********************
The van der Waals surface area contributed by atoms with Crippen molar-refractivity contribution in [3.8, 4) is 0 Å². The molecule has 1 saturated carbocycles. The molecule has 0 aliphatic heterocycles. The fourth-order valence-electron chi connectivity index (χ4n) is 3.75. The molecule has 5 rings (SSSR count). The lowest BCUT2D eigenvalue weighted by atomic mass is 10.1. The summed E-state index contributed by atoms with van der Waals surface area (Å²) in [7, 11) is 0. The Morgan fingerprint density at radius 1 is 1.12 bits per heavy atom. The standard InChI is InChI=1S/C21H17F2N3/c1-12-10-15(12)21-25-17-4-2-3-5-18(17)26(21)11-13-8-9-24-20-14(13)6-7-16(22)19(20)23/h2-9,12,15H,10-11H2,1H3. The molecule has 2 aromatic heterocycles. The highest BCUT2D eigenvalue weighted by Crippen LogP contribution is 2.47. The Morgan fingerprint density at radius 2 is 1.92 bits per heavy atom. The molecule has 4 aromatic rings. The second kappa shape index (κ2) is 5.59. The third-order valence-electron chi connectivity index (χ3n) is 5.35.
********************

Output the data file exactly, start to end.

The van der Waals surface area contributed by atoms with Crippen molar-refractivity contribution in [3.8, 4) is 0 Å². The molecule has 1 saturated carbocycles. The molecule has 0 aliphatic heterocycles. The fourth-order valence-electron chi connectivity index (χ4n) is 3.75. The molecule has 5 rings (SSSR count). The lowest BCUT2D eigenvalue weighted by atomic mass is 10.1. The summed E-state index contributed by atoms with van der Waals surface area (Å²) in [7, 11) is 0. The Morgan fingerprint density at radius 1 is 1.12 bits per heavy atom. The standard InChI is InChI=1S/C21H17F2N3/c1-12-10-15(12)21-25-17-4-2-3-5-18(17)26(21)11-13-8-9-24-20-14(13)6-7-16(22)19(20)23/h2-9,12,15H,10-11H2,1H3. The molecule has 2 aromatic heterocycles. The highest BCUT2D eigenvalue weighted by Crippen LogP contribution is 2.47. The Morgan fingerprint density at radius 2 is 1.92 bits per heavy atom. The molecule has 4 aromatic rings. The second kappa shape index (κ2) is 5.59. The third-order valence-electron chi connectivity index (χ3n) is 5.35.